Intestinal dysbiosis refers to an imbalance between beneficial and pathogenic bacteria, resulting in inhibition of beneficial flora and overproliferation of pathogenic bacteria [52–54]. Intestinal inflammation and other typical metabolic diseases have been reportedly associated with intestinal flora imbalance [55, 56]. Comparing the microbiota of calves in groups H and SH at week 8 revealed that the abundance of Firmicutes was higher in group SH, while that of Bacteroidota was lower (Fig. 3f). The Firmicutes to Bacteroidota ratio in the gut microbiome has been linked to a variety of diseases, such as inflammatory bowel disease and metabolic syndrome . The higher Firmicutes to Bacteroidetes ratio in the microbiota of group SH reflected the "unhealthy" state of the intestinal flora. Further, the abundances of E. shigella and Fusobacterium, typical pathogens closely associated with intestinal inflammation and even colorectal cancer, were higher at week 8 in the microbiota of group SH (Fig. 3g, h) [58, 59]. Notably, the abundance of P. bacterium DJF B175 was gradually upregulated over time in the microbiota of group H, but was lower in the microbiota of group SH at week 8 compared with group H (Additional file 3: Figure 3f). The same downregulation occurred with P. goldsteinii, a strain that is associated with enhanced intestinal integrity and promotes resistance against intestinal and respiratory inflammation [60, 61].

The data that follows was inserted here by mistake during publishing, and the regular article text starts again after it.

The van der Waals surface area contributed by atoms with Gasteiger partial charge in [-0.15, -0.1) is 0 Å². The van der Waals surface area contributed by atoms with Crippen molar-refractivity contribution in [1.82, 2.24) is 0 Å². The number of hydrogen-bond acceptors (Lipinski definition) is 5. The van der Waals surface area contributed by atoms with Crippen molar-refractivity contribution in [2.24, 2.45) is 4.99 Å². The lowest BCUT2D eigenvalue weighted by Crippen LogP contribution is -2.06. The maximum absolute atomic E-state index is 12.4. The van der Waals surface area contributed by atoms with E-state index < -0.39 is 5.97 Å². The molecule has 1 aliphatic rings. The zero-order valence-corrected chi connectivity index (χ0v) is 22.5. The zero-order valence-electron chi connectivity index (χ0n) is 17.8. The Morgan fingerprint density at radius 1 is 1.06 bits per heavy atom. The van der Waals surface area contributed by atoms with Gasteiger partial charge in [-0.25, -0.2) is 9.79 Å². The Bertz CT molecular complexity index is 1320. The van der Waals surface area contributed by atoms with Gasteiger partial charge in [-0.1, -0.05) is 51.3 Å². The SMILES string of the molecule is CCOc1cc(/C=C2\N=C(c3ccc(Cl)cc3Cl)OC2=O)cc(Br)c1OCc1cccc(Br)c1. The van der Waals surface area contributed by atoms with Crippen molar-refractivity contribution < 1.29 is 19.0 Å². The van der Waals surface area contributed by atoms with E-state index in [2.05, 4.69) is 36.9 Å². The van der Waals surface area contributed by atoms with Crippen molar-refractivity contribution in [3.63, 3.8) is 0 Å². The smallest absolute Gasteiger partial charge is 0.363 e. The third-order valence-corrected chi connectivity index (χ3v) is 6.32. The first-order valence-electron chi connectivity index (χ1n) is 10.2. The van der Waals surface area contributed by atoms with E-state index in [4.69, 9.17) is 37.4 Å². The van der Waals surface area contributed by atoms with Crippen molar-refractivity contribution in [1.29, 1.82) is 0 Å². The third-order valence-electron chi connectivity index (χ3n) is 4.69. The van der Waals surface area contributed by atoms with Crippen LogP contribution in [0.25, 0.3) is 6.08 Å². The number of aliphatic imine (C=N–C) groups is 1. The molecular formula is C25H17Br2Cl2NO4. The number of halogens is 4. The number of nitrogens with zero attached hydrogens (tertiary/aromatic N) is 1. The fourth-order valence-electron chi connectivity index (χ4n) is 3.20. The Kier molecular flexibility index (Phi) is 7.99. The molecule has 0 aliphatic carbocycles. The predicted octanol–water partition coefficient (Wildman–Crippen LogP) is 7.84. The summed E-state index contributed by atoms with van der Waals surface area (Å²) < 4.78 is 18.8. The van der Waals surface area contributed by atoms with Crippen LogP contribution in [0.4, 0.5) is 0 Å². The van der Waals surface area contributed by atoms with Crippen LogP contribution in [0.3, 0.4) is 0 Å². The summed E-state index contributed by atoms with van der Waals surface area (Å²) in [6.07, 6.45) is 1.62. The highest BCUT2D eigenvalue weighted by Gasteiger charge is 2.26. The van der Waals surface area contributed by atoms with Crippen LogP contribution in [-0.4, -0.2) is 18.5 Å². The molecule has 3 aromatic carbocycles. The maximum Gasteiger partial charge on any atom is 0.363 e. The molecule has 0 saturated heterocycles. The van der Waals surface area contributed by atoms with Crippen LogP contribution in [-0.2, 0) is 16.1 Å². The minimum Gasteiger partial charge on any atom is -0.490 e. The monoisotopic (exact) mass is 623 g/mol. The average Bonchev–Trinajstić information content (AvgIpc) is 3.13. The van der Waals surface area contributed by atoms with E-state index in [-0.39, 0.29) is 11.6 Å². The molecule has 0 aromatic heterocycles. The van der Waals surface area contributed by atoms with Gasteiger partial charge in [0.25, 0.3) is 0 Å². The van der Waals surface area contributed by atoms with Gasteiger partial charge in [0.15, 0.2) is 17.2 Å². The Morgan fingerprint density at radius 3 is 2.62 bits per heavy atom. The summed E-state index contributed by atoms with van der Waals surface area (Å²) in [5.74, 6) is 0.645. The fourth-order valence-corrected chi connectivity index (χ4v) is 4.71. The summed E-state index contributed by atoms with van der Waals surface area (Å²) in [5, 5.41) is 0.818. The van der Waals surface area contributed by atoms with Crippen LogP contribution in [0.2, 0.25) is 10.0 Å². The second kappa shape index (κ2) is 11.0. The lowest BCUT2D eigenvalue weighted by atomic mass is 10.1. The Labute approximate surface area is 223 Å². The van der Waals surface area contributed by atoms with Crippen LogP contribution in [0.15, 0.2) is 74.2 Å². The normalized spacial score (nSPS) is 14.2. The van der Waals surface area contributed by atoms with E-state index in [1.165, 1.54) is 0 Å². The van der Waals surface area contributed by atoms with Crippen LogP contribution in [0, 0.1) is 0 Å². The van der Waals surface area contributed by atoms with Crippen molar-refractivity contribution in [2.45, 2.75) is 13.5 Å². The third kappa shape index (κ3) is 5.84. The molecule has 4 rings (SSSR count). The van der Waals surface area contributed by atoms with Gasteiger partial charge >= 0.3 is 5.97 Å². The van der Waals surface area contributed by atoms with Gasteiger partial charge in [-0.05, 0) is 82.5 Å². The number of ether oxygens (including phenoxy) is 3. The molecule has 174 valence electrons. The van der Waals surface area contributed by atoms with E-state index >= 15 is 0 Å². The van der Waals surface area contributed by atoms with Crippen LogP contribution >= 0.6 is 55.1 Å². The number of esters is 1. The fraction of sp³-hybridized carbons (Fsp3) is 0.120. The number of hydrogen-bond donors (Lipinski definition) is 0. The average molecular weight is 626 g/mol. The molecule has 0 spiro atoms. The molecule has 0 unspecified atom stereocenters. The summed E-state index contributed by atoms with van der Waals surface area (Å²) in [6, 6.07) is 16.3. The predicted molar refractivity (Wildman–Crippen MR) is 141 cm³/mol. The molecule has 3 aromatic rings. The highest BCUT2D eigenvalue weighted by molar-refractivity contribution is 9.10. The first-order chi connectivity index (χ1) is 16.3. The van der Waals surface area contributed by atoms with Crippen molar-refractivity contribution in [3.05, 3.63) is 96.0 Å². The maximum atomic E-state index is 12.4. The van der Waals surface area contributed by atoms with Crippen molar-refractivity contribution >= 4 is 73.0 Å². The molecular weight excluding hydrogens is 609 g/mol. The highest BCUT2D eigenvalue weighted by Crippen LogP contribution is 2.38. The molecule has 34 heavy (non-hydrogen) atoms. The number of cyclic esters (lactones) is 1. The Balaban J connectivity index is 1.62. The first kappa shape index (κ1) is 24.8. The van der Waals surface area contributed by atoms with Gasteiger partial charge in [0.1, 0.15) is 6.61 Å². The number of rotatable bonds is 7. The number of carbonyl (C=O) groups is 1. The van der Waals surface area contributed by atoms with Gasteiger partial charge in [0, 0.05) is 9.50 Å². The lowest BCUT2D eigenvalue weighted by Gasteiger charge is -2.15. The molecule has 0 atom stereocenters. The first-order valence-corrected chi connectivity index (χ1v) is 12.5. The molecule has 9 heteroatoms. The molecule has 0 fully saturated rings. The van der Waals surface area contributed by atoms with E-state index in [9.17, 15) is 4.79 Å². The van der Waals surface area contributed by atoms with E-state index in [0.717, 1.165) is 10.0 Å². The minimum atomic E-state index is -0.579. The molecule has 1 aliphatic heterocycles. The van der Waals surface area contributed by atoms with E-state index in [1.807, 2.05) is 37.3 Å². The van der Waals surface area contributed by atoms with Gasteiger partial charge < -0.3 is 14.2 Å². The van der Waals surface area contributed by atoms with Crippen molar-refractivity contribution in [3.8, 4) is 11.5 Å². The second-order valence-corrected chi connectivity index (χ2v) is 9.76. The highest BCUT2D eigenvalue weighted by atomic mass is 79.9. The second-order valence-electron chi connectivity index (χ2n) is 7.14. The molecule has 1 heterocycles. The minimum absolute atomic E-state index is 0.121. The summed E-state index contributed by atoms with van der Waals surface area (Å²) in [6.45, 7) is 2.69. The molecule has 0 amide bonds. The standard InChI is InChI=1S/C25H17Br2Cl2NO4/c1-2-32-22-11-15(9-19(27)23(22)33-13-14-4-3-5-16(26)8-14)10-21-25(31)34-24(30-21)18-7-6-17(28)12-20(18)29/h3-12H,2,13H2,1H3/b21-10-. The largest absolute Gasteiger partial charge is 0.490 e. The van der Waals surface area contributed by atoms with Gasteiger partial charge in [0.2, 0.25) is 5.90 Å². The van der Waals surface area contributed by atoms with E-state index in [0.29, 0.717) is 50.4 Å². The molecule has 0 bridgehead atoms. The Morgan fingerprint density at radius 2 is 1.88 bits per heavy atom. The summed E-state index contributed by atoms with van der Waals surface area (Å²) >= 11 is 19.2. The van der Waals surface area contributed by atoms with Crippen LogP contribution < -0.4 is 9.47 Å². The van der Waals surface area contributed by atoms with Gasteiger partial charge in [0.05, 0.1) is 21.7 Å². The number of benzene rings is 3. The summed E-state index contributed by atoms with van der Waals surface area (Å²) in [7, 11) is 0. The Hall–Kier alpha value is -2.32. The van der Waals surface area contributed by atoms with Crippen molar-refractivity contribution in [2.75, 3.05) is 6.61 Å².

In a follow-up analysis, we conducted a comparison of the three groups at the first week after birth. Enterobacteriaceae, E. coli, and E. cecorum were more enriched in the microbiota of group D than in that of groups H and SH (Fig. 4c-e). Several of these bacterial genera and strains have been shown to disseminate genes encoding antimicrobial resistance and are associated with intestinal inflammation. Their high proliferation seems to reduce intestinal resistance to other intestinal pathogens, thereby aggravating several diseases related to inflammation, such as necrotising enteritis, sepsis, and bone infection [62–64]. As mentioned above, the abundance of P. bacterium DJF B175 in the microbiota decreased with decreasing calf health in a comparison of the three groups (Fig. 4e). In addition, UCG-005, Rikenellaceae RC9 gut group, and Akkermansia were enriched in the microbiota of group H in contrast to that of groups SH and D (Fig. 4f). Some of these strains have been verified to maintain the balance of intestinal flora, promote average daily weight gain, and exert positive effects on growth and development [65–67]. Overall, the balance of the gut flora is important for nutrient intake and normal physiological activities. Suppression or infringement of beneficial microbiota by harmful bacteria results in a serious imbalance that may lead to retardation of calf growth and development or even death. The study findings suggest that early death of calves may be related to intestinal microbiome dysregulation, particularly, severe upregulation of strains negatively associated with growth, such as E. coli, and relatively low abundance of beneficial strains. In contrast, enriched P. bacterium DJF B175, Akkermansia, and Bacteroides populations in the intestinal microbiome may promote the healthy growth of calves.